Homeland Security Watch

News and analysis of critical issues in homeland security

February 4, 2013

Could Hollywood have prevented “Katrina?”

Filed under: General Homeland Security — by Arnold Bogis on February 4, 2013

Or, as a great homeland security point of view, “you steal from everything.”

Andrew Sullivan highlighted a recent interview with Hollywood director Steven Soderbergh:

I look at Hurricane Katrina, and I think if four days before landfall you gave a movie studio autonomy and a 100th of the billions the government spent on that disaster, and told them, “Lock this place down and get everyone taken care of,” we wouldn’t be using that disaster as an example of what not to do. A big movie involves clothing, feeding, and moving thousands of people around the world on a tight schedule. Problems are solved creatively and efficiently within a budget, or your ass is out of work. So when I look at what’s going on in the government, the gridlock, I think, Wow, that’s a really inefficient way to run a railroad. The government can’t solve problems because the two parties are so wedded to their opposing ideas that they can’t move. … That’s how art works. You steal from everything.

Kevin Drum of Mother Jones would like to disagree:

Hollywood! The place that brought you Heaven’s Gate and Ishtar! The place where a cartoon director was handed $200 million to direct John Carter, no questions asked, because hey, how different can live action be? The place where studio chiefs practically quiver in fear over green lighting a movie that’s not a comic book or a sequel. The place with executives so easy to parody that it hardly even seems worth the bother anymore. The place that spent years trying to ban VCRs. The place that’s spent the past two decades trying to figure out the internet without any notable success.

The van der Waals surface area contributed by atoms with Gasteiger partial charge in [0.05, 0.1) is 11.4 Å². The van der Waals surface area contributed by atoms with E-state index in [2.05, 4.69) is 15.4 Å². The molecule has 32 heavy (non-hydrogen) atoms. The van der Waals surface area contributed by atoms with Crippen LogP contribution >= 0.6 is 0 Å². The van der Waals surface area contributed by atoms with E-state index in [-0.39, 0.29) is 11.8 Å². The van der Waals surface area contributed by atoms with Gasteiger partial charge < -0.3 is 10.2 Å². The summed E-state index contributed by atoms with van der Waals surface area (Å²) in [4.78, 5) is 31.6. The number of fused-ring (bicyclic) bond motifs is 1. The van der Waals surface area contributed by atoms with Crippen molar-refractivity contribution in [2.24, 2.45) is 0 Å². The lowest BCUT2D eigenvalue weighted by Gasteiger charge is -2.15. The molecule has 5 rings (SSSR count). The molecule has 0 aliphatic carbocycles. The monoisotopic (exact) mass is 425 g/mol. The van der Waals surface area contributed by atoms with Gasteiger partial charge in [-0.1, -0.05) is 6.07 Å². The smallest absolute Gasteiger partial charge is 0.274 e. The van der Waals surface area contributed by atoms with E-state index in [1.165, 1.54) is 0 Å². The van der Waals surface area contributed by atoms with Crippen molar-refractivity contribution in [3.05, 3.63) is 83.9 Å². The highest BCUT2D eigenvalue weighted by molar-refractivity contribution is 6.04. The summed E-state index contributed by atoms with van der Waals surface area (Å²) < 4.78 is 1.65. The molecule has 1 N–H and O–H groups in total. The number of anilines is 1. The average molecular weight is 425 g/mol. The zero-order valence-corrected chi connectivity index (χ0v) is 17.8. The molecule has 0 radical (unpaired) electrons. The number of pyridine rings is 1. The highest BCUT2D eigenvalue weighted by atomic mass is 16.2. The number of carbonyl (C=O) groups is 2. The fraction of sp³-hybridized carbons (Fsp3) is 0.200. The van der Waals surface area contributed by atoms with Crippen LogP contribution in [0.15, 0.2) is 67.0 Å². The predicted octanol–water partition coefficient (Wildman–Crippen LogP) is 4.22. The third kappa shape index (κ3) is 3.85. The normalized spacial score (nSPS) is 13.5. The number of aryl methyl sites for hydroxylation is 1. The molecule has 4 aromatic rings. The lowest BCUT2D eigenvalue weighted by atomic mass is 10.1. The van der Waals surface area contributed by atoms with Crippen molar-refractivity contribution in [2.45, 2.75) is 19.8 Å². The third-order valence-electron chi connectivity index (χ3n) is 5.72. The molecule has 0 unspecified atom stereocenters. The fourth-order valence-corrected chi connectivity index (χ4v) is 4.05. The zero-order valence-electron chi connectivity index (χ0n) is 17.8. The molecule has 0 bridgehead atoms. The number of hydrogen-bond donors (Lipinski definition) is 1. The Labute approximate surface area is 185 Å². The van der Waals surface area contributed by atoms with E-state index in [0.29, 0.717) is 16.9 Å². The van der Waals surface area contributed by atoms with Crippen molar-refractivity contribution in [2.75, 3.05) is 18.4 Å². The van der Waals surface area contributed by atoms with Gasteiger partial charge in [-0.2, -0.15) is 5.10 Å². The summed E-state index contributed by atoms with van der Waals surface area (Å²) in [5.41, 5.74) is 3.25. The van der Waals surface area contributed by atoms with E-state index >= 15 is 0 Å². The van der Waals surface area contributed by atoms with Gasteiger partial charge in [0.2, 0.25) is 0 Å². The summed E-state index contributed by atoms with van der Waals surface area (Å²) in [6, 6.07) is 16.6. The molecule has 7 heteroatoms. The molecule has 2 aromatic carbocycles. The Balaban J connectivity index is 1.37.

I’m not going to argue with Drum’s characterization–though Soderbergh presents the same argument I’ve heard from many representatives of private business that insist their operating strategies can be translated to federal government.  What I did like was the “steal everything” idea.

Unfortunately, this concept is sorely lacking at the federal level.  Every department seems to want to roll like Sinatra — “we’ll do it our way.”  Inter-agency cooperation is a favorite phrase, but not a well exercised practice. While I have my doubts that Hollywood would have done better during Katrina, I do hope that at least some decision makers learn to steal all the good ideas they can.

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6 Comments »

Comment by Claire B. Rubin

February 4, 2013 @ 7:27 am

Check your spelling of Sinatra.

I think the problems have more to do with leadership than interagency cooperation.

Comment by Christopher Tingus

February 4, 2013 @ 8:32 am

Indeed quite obvious that our once great Republic is now devoid of leadership and We shall pay a very dear price for our vulnerability from within.

“If tyranny and oppression come to this land, it will be under the guise of fighting a foreign enemy. But, in reality, it will be an Enemy from within” – James Madison (1785).

“No People will tamely surrender their Liberties, nor can they be easily subdued, when knowledge is wide spread and Virtue is preserved. On the Contrary, when People are universally ignorant, and debauched in their Manners, they will sink under their own weight without Aid of foreign invadres” – Samuel Adams (1775).

Interagency cooperation….look at the “Benghazi Massacre” led by the WH and State and see how even interagency can be so easily manipulated. Hillary Clinton and Barry Obama should be held for suspicion in breach of trust, treason and where are the arrest(s) of those who perpetrated such pre-planned attack and the massacre of our four brave Patriots w/such lies spewed forth…maybe Hollywood should do a movie about the “Benghazi Massacre” – where were the tough questions…the detail which every American is owed….